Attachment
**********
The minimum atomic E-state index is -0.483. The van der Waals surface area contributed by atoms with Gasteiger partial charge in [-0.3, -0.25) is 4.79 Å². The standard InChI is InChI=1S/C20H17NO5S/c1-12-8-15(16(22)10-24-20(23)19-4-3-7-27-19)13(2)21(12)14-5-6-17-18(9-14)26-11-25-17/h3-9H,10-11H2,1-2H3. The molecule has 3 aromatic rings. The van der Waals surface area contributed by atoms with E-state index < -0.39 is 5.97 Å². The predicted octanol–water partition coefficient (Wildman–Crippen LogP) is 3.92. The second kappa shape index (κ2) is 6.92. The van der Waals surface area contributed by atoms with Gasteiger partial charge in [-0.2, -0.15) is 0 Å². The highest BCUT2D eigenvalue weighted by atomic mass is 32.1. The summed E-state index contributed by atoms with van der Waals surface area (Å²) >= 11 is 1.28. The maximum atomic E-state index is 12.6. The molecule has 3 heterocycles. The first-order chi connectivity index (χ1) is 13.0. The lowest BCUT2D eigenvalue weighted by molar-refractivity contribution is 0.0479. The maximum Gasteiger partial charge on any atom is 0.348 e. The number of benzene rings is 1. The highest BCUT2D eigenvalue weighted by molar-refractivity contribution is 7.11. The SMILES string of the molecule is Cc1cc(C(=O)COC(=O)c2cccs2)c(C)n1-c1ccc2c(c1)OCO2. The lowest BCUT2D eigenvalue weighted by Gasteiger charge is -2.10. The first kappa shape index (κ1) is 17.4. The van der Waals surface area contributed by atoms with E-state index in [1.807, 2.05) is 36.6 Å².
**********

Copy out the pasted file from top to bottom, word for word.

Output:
The minimum atomic E-state index is -0.483. The van der Waals surface area contributed by atoms with Gasteiger partial charge in [-0.3, -0.25) is 4.79 Å². The standard InChI is InChI=1S/C20H17NO5S/c1-12-8-15(16(22)10-24-20(23)19-4-3-7-27-19)13(2)21(12)14-5-6-17-18(9-14)26-11-25-17/h3-9H,10-11H2,1-2H3. The molecule has 3 aromatic rings. The van der Waals surface area contributed by atoms with E-state index < -0.39 is 5.97 Å². The predicted octanol–water partition coefficient (Wildman–Crippen LogP) is 3.92. The second kappa shape index (κ2) is 6.92. The van der Waals surface area contributed by atoms with Gasteiger partial charge in [-0.2, -0.15) is 0 Å². The highest BCUT2D eigenvalue weighted by atomic mass is 32.1. The summed E-state index contributed by atoms with van der Waals surface area (Å²) >= 11 is 1.28. The maximum atomic E-state index is 12.6. The molecule has 3 heterocycles. The first-order chi connectivity index (χ1) is 13.0. The lowest BCUT2D eigenvalue weighted by molar-refractivity contribution is 0.0479. The maximum Gasteiger partial charge on any atom is 0.348 e. The number of benzene rings is 1. The highest BCUT2D eigenvalue weighted by molar-refractivity contribution is 7.11. The SMILES string of the molecule is Cc1cc(C(=O)COC(=O)c2cccs2)c(C)n1-c1ccc2c(c1)OCO2. The lowest BCUT2D eigenvalue weighted by Gasteiger charge is -2.10. The first kappa shape index (κ1) is 17.4. The van der Waals surface area contributed by atoms with E-state index in [1.807, 2.05) is 36.6 Å².